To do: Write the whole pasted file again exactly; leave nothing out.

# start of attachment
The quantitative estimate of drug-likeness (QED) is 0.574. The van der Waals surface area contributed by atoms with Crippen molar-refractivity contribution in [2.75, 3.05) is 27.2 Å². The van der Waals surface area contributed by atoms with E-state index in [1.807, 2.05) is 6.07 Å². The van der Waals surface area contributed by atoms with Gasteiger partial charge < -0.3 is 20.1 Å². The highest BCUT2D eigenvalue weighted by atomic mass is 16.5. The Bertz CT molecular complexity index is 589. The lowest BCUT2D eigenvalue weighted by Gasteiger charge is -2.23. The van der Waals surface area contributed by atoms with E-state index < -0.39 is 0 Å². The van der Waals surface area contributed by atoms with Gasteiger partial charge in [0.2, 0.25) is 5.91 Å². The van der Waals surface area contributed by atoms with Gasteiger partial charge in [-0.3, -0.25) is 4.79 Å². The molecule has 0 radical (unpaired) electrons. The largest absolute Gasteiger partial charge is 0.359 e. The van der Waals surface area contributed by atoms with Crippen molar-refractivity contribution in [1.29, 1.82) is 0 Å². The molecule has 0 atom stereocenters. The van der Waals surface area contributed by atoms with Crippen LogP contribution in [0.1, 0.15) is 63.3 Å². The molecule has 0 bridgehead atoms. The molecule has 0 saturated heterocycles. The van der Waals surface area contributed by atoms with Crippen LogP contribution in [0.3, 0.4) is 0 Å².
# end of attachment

The quantitative estimate of drug-likeness (QED) is 0.574. The van der Waals surface area contributed by atoms with Crippen molar-refractivity contribution in [2.75, 3.05) is 27.2 Å². The van der Waals surface area contributed by atoms with E-state index in [1.807, 2.05) is 6.07 Å². The van der Waals surface area contributed by atoms with Gasteiger partial charge < -0.3 is 20.1 Å². The highest BCUT2D eigenvalue weighted by atomic mass is 16.5. The Bertz CT molecular complexity index is 589. The lowest BCUT2D eigenvalue weighted by Gasteiger charge is -2.23. The van der Waals surface area contributed by atoms with E-state index < -0.39 is 0 Å². The van der Waals surface area contributed by atoms with Gasteiger partial charge in [0.2, 0.25) is 5.91 Å². The van der Waals surface area contributed by atoms with Gasteiger partial charge in [-0.3, -0.25) is 4.79 Å². The molecule has 0 radical (unpaired) electrons. The largest absolute Gasteiger partial charge is 0.359 e. The van der Waals surface area contributed by atoms with Crippen molar-refractivity contribution in [1.29, 1.82) is 0 Å². The molecule has 0 atom stereocenters. The van der Waals surface area contributed by atoms with Crippen LogP contribution in [0.1, 0.15) is 63.3 Å². The molecule has 0 bridgehead atoms. The molecule has 0 saturated heterocycles. The van der Waals surface area contributed by atoms with Crippen LogP contribution in [0.3, 0.4) is 0 Å².